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Celebrating the world’s first meteorological satellite: TIROS-1

01 April 2016

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On 4 October, 1957, the former Soviet Union launched Sputnik 1, the first artificial satellite to be successfully placed in orbit around Earth. The feat ushered in the Space Age and sparked a space race between the United States and its Cold War rival.

This scramble for spaceflight superiority led to the establishment of the United States' early space programs and the launch of Explorer-1 in 1958, the first operational U.S. satellite.

The United States' earliest attempts to see Earth's weather from space began in the 1950s. Several experimental programs were developed and, by 1959, the first successful metrological experiment made its way to space onboard the Explorer VII satellite.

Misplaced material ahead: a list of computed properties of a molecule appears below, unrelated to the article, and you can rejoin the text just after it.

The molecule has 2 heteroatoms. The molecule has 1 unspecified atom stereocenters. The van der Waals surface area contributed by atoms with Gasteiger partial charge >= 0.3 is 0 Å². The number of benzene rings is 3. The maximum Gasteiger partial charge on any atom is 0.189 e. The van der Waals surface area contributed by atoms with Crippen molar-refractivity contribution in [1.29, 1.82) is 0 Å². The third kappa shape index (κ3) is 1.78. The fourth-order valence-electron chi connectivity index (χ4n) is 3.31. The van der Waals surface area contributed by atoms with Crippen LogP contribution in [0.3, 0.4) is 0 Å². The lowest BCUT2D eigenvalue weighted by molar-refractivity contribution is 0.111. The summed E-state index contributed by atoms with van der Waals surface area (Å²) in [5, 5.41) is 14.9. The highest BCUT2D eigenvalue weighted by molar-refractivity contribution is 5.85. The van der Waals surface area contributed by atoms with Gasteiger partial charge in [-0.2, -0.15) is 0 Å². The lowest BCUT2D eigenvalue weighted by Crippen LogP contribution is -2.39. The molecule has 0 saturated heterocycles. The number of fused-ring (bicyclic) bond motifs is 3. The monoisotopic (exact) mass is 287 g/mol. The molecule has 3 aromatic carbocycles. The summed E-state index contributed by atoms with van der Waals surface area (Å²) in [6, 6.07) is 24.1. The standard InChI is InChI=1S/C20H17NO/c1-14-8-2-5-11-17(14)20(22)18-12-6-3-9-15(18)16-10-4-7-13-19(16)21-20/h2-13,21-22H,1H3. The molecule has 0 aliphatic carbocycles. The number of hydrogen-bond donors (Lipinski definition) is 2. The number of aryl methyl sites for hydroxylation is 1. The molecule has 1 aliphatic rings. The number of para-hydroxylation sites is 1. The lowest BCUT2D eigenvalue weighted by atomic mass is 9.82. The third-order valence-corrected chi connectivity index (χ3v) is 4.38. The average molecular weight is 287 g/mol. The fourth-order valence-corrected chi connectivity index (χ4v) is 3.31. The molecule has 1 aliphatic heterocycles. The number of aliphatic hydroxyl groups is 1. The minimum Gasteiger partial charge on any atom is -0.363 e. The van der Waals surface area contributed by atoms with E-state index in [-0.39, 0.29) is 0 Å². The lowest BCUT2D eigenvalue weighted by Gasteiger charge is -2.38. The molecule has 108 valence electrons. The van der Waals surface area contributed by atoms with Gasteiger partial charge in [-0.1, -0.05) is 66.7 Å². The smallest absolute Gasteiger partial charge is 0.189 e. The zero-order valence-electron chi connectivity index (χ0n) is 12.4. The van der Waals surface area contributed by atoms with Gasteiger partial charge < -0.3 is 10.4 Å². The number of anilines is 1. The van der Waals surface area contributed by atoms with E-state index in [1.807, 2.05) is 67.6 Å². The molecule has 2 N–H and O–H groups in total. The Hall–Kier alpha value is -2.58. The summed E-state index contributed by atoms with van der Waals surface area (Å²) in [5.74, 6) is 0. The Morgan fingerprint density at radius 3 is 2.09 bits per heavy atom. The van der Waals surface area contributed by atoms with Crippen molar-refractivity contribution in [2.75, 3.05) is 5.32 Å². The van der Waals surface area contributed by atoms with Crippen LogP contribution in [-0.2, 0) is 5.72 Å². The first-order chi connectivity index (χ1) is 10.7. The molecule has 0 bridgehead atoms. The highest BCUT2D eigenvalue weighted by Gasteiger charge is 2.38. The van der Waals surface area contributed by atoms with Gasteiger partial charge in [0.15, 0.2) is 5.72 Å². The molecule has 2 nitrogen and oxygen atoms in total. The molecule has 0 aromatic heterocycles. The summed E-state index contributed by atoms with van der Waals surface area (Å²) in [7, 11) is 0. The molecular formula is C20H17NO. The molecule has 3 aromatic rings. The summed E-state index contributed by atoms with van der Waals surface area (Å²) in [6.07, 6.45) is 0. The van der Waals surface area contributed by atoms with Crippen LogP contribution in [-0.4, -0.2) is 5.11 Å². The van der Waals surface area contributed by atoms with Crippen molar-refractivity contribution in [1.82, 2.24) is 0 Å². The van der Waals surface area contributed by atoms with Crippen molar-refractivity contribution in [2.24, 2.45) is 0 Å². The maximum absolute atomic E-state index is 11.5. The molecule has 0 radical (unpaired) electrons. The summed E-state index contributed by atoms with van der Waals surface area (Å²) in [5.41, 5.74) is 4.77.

Then, 56 years ago on 1 April 1960, the National Aeronautics and Space Administration (NASA) launched the Television Infra-Red Observation Satellite (TIROS-1), the world's first successful weather satellite. Weighing approximately 270 pounds and carrying two TV cameras and two video recorders, the satellite provided weather forecasters their first ever view of cloud formations as they developed around the globe.

Source: NOAA

Image credit: NASA - An artist rendering of the instruments aboard the TIROS-1 satellite.

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